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Lighting Two Museums

When the modern wing of the Art Institute of Chicago and Museum Brandhorst in Munich both opened in May 2009, they showed two lighting concepts for presenting the biggest works of art of the 20th century with small but important differences. Whoever visits the two museums during the day will be impressed by the equally distributed and carefully composed daylight that streams into the exhibition rooms. Only in the evenings, when the light loses its strength, do the differences between the design concepts and the characteristics of the rooms become apparent – the warm and focused halogen light in Chicago differentiates itself from the indirect and completely equal neon light in Munich. Maybe precisely this aspect – the transition of light – shows the difference between museum design and presentation of modern art in North America and Central Europe in a particularly succinct way.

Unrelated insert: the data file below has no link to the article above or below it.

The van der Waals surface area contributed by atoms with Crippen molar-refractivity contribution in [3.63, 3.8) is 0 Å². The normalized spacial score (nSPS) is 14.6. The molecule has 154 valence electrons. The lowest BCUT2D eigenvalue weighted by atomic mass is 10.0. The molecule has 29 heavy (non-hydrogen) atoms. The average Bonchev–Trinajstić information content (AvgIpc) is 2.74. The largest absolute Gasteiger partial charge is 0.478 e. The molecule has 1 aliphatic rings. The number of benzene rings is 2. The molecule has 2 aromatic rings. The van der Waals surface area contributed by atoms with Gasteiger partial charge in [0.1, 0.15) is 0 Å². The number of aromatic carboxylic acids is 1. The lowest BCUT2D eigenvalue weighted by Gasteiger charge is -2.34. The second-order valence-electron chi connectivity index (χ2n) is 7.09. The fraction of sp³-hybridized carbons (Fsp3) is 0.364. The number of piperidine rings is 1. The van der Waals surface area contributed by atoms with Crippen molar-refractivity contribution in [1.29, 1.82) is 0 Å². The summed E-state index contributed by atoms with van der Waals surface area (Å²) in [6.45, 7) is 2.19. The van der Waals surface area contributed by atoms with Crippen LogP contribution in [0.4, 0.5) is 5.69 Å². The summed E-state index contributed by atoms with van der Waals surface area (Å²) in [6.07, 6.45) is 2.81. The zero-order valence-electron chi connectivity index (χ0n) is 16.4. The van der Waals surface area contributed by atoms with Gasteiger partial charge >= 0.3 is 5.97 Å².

This article is taken out of the following magazine:
DETAIL 4/2010

Interiors and Lighting

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